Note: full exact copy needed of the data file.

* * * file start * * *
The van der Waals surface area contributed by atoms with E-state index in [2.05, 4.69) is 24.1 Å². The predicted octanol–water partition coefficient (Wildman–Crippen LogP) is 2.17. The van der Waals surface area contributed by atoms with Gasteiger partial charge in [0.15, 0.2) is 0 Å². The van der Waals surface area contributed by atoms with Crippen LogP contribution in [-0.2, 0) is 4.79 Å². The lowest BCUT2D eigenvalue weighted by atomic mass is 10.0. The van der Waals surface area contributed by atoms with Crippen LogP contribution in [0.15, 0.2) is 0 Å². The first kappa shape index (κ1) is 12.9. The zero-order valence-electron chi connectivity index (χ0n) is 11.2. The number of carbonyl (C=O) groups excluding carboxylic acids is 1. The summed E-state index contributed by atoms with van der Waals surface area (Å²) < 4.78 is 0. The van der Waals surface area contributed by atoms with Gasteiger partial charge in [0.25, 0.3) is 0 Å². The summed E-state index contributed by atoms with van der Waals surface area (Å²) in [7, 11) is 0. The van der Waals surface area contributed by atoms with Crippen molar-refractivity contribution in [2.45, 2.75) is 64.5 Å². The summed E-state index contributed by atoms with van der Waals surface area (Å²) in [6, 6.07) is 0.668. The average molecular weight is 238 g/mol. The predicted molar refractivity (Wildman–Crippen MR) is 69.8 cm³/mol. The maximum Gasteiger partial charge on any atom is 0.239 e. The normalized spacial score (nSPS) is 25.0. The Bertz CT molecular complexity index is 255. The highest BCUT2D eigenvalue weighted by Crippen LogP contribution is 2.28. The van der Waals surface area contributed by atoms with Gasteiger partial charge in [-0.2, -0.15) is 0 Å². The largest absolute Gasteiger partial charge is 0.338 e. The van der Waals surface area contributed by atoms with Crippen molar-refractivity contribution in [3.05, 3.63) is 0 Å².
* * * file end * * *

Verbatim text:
The van der Waals surface area contributed by atoms with E-state index in [2.05, 4.69) is 24.1 Å². The predicted octanol–water partition coefficient (Wildman–Crippen LogP) is 2.17. The van der Waals surface area contributed by atoms with Gasteiger partial charge in [0.15, 0.2) is 0 Å². The van der Waals surface area contributed by atoms with Crippen LogP contribution in [-0.2, 0) is 4.79 Å². The lowest BCUT2D eigenvalue weighted by atomic mass is 10.0. The van der Waals surface area contributed by atoms with Crippen LogP contribution in [0.15, 0.2) is 0 Å². The first kappa shape index (κ1) is 12.9. The zero-order valence-electron chi connectivity index (χ0n) is 11.2. The number of carbonyl (C=O) groups excluding carboxylic acids is 1. The summed E-state index contributed by atoms with van der Waals surface area (Å²) < 4.78 is 0. The van der Waals surface area contributed by atoms with Gasteiger partial charge in [0.25, 0.3) is 0 Å². The summed E-state index contributed by atoms with van der Waals surface area (Å²) in [7, 11) is 0. The van der Waals surface area contributed by atoms with Crippen molar-refractivity contribution in [2.45, 2.75) is 64.5 Å². The summed E-state index contributed by atoms with van der Waals surface area (Å²) in [6, 6.07) is 0.668. The average molecular weight is 238 g/mol. The predicted molar refractivity (Wildman–Crippen MR) is 69.8 cm³/mol. The maximum Gasteiger partial charge on any atom is 0.239 e. The normalized spacial score (nSPS) is 25.0. The Bertz CT molecular complexity index is 255. The highest BCUT2D eigenvalue weighted by Crippen LogP contribution is 2.28. The van der Waals surface area contributed by atoms with Gasteiger partial charge in [-0.2, -0.15) is 0 Å². The largest absolute Gasteiger partial charge is 0.338 e. The van der Waals surface area contributed by atoms with Crippen molar-refractivity contribution in [3.05, 3.63) is 0 Å².